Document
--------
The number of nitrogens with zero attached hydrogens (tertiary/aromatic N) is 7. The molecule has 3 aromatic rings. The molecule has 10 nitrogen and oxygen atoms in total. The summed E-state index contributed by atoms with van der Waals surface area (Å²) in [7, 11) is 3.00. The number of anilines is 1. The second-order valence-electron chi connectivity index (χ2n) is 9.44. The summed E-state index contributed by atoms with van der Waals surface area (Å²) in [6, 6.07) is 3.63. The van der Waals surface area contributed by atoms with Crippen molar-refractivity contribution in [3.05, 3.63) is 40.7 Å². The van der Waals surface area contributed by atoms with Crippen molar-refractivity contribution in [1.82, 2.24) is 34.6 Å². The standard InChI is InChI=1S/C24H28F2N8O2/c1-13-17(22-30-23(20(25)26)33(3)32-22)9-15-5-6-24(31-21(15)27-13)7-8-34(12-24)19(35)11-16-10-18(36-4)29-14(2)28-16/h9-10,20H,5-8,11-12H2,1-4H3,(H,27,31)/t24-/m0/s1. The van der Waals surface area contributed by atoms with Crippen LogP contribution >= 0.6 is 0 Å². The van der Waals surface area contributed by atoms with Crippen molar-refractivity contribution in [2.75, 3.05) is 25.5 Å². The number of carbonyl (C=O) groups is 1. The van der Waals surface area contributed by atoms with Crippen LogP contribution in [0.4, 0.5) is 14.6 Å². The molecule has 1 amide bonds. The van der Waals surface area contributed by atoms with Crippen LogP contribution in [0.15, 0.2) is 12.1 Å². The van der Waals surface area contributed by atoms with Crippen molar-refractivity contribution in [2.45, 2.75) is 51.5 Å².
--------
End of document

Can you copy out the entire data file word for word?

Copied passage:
The number of nitrogens with zero attached hydrogens (tertiary/aromatic N) is 7. The molecule has 3 aromatic rings. The molecule has 10 nitrogen and oxygen atoms in total. The summed E-state index contributed by atoms with van der Waals surface area (Å²) in [7, 11) is 3.00. The number of anilines is 1. The second-order valence-electron chi connectivity index (χ2n) is 9.44. The summed E-state index contributed by atoms with van der Waals surface area (Å²) in [6, 6.07) is 3.63. The van der Waals surface area contributed by atoms with Crippen molar-refractivity contribution in [3.05, 3.63) is 40.7 Å². The van der Waals surface area contributed by atoms with Crippen molar-refractivity contribution in [1.82, 2.24) is 34.6 Å². The standard InChI is InChI=1S/C24H28F2N8O2/c1-13-17(22-30-23(20(25)26)33(3)32-22)9-15-5-6-24(31-21(15)27-13)7-8-34(12-24)19(35)11-16-10-18(36-4)29-14(2)28-16/h9-10,20H,5-8,11-12H2,1-4H3,(H,27,31)/t24-/m0/s1. The van der Waals surface area contributed by atoms with Crippen LogP contribution >= 0.6 is 0 Å². The van der Waals surface area contributed by atoms with Crippen molar-refractivity contribution in [2.75, 3.05) is 25.5 Å². The number of carbonyl (C=O) groups is 1. The van der Waals surface area contributed by atoms with Crippen LogP contribution in [0.4, 0.5) is 14.6 Å². The molecule has 1 amide bonds. The van der Waals surface area contributed by atoms with Crippen LogP contribution in [0.15, 0.2) is 12.1 Å². The van der Waals surface area contributed by atoms with Crippen molar-refractivity contribution in [2.45, 2.75) is 51.5 Å².